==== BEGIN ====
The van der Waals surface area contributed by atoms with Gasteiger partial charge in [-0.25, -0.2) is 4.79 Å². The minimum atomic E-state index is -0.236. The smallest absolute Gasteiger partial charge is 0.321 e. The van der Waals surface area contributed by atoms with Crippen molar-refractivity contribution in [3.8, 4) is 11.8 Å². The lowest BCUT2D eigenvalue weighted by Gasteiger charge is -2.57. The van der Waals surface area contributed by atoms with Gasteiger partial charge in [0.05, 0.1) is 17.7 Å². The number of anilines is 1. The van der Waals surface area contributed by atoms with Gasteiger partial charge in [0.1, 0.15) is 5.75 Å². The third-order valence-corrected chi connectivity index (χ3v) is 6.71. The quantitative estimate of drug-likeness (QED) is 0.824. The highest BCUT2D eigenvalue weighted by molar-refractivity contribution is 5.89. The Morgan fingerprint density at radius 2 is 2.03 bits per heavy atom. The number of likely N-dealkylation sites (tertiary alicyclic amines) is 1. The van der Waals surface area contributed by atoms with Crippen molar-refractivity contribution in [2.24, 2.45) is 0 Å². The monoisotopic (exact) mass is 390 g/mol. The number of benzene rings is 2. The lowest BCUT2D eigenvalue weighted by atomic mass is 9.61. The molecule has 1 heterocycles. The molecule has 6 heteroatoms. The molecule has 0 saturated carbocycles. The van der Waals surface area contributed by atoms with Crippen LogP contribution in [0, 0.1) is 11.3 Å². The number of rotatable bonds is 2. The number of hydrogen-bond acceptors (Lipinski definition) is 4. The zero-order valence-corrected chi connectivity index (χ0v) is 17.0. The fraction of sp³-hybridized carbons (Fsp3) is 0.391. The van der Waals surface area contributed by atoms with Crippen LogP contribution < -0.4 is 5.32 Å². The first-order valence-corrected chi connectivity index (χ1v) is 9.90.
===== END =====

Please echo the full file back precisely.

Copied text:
The van der Waals surface area contributed by atoms with Gasteiger partial charge in [-0.25, -0.2) is 4.79 Å². The minimum atomic E-state index is -0.236. The smallest absolute Gasteiger partial charge is 0.321 e. The van der Waals surface area contributed by atoms with Crippen molar-refractivity contribution in [3.8, 4) is 11.8 Å². The lowest BCUT2D eigenvalue weighted by Gasteiger charge is -2.57. The van der Waals surface area contributed by atoms with Gasteiger partial charge in [0.05, 0.1) is 17.7 Å². The number of anilines is 1. The van der Waals surface area contributed by atoms with Gasteiger partial charge in [0.1, 0.15) is 5.75 Å². The third-order valence-corrected chi connectivity index (χ3v) is 6.71. The quantitative estimate of drug-likeness (QED) is 0.824. The highest BCUT2D eigenvalue weighted by molar-refractivity contribution is 5.89. The Morgan fingerprint density at radius 2 is 2.03 bits per heavy atom. The number of likely N-dealkylation sites (tertiary alicyclic amines) is 1. The van der Waals surface area contributed by atoms with Crippen molar-refractivity contribution in [2.24, 2.45) is 0 Å². The monoisotopic (exact) mass is 390 g/mol. The number of benzene rings is 2. The lowest BCUT2D eigenvalue weighted by atomic mass is 9.61. The molecule has 1 heterocycles. The molecule has 6 heteroatoms. The molecule has 0 saturated carbocycles. The van der Waals surface area contributed by atoms with Crippen LogP contribution in [0, 0.1) is 11.3 Å². The number of rotatable bonds is 2. The number of hydrogen-bond acceptors (Lipinski definition) is 4. The zero-order valence-corrected chi connectivity index (χ0v) is 17.0. The fraction of sp³-hybridized carbons (Fsp3) is 0.391. The van der Waals surface area contributed by atoms with Crippen LogP contribution < -0.4 is 5.32 Å². The first-order valence-corrected chi connectivity index (χ1v) is 9.90.